Can Tribe Bullpen Hold Up?

Up until the beginning of last week, everyone thought (us included) thought one of the Cleveland Indians’ strengths was its bullpen.

Then came the last game of the homestand against Seattle, when Vinnie Pestano, Chris Perez, and Joe Smith all allowed solo home runs to tie a game in which the Tribe eventually won.

Later in the week, Pestano had a bad outing to cost the Indians a win against Boston.  His velocity was down, and he turned a 4-3 lead into a 7-4 deficit, although Mike Carp’s double is only that in Fenway Park, and the last two runs scored on a wind-blown pop fly that fell in.

Still, because Pestano has been so reliable for so long, and he is just coming off a stint on the disabled list for a sore elbow, there is reason for concern.

Then yesterday, Perez turned a three run lead into a crushing loss to the Red Sox, and left the game with an apparent shoulder injury in the process.

There are warning signs for both hurlers.  Pestano’s strikeout to walk ratio this season is just 12 to 7 in 12 innings pitched.  For his career, the right-hander has struck out three times as many hitters as he has walked (180 to 60) and averages almost 11 punchouts per nine innings.

As for Perez, he normally fans 2.22 hitters for everyone he walks and averages a strikeout per inning.  His whiffs are on pace (18 in 16-2/3 frames), but he’s walked 10 in his work thus far.

Loss of command and decreased velocity are warning signs of an injury.

So where does Terry Francona go from here?

He does have some options to close, and remember what former Tribe GM John Hart used to say, closers fall out of trees.  The skipper can turn to young Cody Allen, who MLB Network’s Peter Gammons called the best young reliever in the AL.  Allen already has one save on the year, and has allowed only 16 hits in 23-1/3 innings, striking out 30 and walking seven in the process.

He also has Smith, also with a save on the season.  Smitty is a veteran, and has allowed 11 hits in 17 innings, walking five while striking out 18.  Because he is a sidearmer, the tendency is to think of him as a specialist vs. right handers, but his velocity allows him to get left-handed hitters out too.  He’s allowed lefty hitters a .251 batting average for his career, compared to .218 to right-handed batters.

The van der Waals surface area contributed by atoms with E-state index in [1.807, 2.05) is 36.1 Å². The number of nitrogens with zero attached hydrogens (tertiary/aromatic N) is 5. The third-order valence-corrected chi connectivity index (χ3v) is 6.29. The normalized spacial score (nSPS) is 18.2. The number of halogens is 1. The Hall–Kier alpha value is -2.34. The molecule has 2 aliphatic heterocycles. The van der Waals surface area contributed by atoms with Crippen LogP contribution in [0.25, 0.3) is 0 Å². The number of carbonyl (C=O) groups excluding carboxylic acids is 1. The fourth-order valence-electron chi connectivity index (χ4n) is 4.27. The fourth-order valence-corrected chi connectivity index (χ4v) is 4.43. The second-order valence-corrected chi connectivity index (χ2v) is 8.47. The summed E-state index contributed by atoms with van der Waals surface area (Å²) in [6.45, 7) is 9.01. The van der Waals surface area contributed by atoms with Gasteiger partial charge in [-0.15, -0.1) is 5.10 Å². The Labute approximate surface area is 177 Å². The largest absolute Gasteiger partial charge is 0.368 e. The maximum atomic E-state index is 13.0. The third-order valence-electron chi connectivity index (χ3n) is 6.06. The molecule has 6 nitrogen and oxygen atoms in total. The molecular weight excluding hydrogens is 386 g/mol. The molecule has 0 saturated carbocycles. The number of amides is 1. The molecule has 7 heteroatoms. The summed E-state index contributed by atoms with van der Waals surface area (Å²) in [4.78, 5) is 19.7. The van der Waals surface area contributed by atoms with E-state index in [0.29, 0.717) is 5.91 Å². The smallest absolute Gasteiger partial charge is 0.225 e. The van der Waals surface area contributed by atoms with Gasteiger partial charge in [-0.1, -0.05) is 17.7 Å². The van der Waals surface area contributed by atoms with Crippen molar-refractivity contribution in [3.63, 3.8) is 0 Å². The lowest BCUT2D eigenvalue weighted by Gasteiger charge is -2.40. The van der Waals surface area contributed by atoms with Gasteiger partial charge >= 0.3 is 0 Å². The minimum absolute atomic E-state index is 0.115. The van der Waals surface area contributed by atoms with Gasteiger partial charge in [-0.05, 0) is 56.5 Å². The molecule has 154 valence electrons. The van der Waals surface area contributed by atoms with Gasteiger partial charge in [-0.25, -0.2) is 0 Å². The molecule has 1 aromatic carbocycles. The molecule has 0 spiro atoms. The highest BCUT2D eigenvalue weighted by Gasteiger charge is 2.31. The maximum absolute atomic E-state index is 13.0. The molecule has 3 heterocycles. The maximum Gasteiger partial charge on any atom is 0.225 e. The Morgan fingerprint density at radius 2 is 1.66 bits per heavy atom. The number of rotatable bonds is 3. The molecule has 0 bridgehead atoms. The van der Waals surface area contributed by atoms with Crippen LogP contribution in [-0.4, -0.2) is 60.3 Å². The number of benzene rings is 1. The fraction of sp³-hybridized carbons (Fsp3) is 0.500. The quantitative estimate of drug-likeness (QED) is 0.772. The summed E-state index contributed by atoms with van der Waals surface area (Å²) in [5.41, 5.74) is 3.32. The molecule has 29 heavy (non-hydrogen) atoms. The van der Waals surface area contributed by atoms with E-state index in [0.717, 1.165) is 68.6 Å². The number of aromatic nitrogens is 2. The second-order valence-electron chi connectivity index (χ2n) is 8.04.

Bryan Shaw is another intriguing alternative.  Shaw, sort of a throw in coming along with Matt Albers in getting Trevor Bauer for Shin-Soo Choo, looks to have closer stuff.  He’s allowed 20 hits in 24-1/3 innings, striking out 24 and walking eight.  At the very least, he will probably start getting work in the seventh and eighth innings as opposed to the sixth now.

One other pitcher has been mentioned as well, veteran Brett Myers, now rehabbing an elbow problem.  The veteran saved 19 games last year in Houston before getting traded to the White Sox, and with Cory Kluber pitching well, there doesn’t seem to be a spot in the starting rotation for him.  It is difficult to think Francona will go to him in this role until he has proven to be healthy and effective at the big league level.

Of course, the best think for the bullpen will be more innings from the starting pitchers.  The rotation has been a little better than expected, but there have been far too many starts of just five innings.  In the last turn through the rotation, both Zack McAllister and Scott Kazmir had “five and fly” outings, and Ubaldo Jimenez made it through only four frames vs. Detroit.

That cannot continue to happen, or the weaknesses cropping up in the bullpen could cause it to implode.

It’s been a tough week for the Tribe relief corps, but only that.  One week.  The Indians still have some reliable power arms ready to use at the end of games.

KM

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